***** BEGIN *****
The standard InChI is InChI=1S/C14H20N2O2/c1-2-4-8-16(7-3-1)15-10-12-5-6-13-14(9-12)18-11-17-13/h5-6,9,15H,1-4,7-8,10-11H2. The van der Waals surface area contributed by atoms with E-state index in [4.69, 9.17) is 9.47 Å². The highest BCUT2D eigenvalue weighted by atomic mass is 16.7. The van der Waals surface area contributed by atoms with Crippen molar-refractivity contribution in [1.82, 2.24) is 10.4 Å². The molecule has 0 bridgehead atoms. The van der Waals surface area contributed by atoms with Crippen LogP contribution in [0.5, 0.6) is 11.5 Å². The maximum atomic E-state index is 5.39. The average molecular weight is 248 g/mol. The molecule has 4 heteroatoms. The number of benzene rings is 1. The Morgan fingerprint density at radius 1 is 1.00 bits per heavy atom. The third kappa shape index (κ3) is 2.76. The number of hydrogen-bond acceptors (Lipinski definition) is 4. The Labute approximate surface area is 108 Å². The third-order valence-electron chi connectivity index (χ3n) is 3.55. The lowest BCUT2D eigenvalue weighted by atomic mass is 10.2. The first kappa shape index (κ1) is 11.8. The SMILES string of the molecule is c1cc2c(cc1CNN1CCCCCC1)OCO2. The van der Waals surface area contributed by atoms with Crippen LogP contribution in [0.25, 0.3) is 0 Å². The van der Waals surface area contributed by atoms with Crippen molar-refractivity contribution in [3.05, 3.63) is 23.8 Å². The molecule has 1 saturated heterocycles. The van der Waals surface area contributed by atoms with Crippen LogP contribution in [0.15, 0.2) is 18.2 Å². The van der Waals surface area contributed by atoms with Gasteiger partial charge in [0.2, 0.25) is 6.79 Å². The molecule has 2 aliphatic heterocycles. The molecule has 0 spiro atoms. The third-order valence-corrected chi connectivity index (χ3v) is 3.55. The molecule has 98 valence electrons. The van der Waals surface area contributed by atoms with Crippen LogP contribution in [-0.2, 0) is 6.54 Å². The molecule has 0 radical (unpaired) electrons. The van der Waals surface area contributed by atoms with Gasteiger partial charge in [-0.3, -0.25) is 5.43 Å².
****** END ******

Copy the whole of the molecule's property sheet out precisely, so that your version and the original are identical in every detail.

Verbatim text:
The standard InChI is InChI=1S/C14H20N2O2/c1-2-4-8-16(7-3-1)15-10-12-5-6-13-14(9-12)18-11-17-13/h5-6,9,15H,1-4,7-8,10-11H2. The van der Waals surface area contributed by atoms with E-state index in [4.69, 9.17) is 9.47 Å². The highest BCUT2D eigenvalue weighted by atomic mass is 16.7. The van der Waals surface area contributed by atoms with Crippen molar-refractivity contribution in [1.82, 2.24) is 10.4 Å². The molecule has 0 bridgehead atoms. The van der Waals surface area contributed by atoms with Crippen LogP contribution in [0.5, 0.6) is 11.5 Å². The maximum atomic E-state index is 5.39. The average molecular weight is 248 g/mol. The molecule has 4 heteroatoms. The number of benzene rings is 1. The Morgan fingerprint density at radius 1 is 1.00 bits per heavy atom. The third kappa shape index (κ3) is 2.76. The number of hydrogen-bond acceptors (Lipinski definition) is 4. The Labute approximate surface area is 108 Å². The third-order valence-electron chi connectivity index (χ3n) is 3.55. The lowest BCUT2D eigenvalue weighted by atomic mass is 10.2. The first kappa shape index (κ1) is 11.8. The SMILES string of the molecule is c1cc2c(cc1CNN1CCCCCC1)OCO2. The van der Waals surface area contributed by atoms with Crippen LogP contribution in [0.25, 0.3) is 0 Å². The van der Waals surface area contributed by atoms with Crippen molar-refractivity contribution in [3.05, 3.63) is 23.8 Å². The molecule has 1 saturated heterocycles. The van der Waals surface area contributed by atoms with Crippen LogP contribution in [0.15, 0.2) is 18.2 Å². The van der Waals surface area contributed by atoms with Gasteiger partial charge in [0.2, 0.25) is 6.79 Å². The molecule has 2 aliphatic heterocycles. The molecule has 0 spiro atoms. The third-order valence-corrected chi connectivity index (χ3v) is 3.55. The molecule has 98 valence electrons. The van der Waals surface area contributed by atoms with Crippen LogP contribution in [-0.2, 0) is 6.54 Å². The molecule has 0 radical (unpaired) electrons. The van der Waals surface area contributed by atoms with Gasteiger partial charge in [-0.3, -0.25) is 5.43 Å².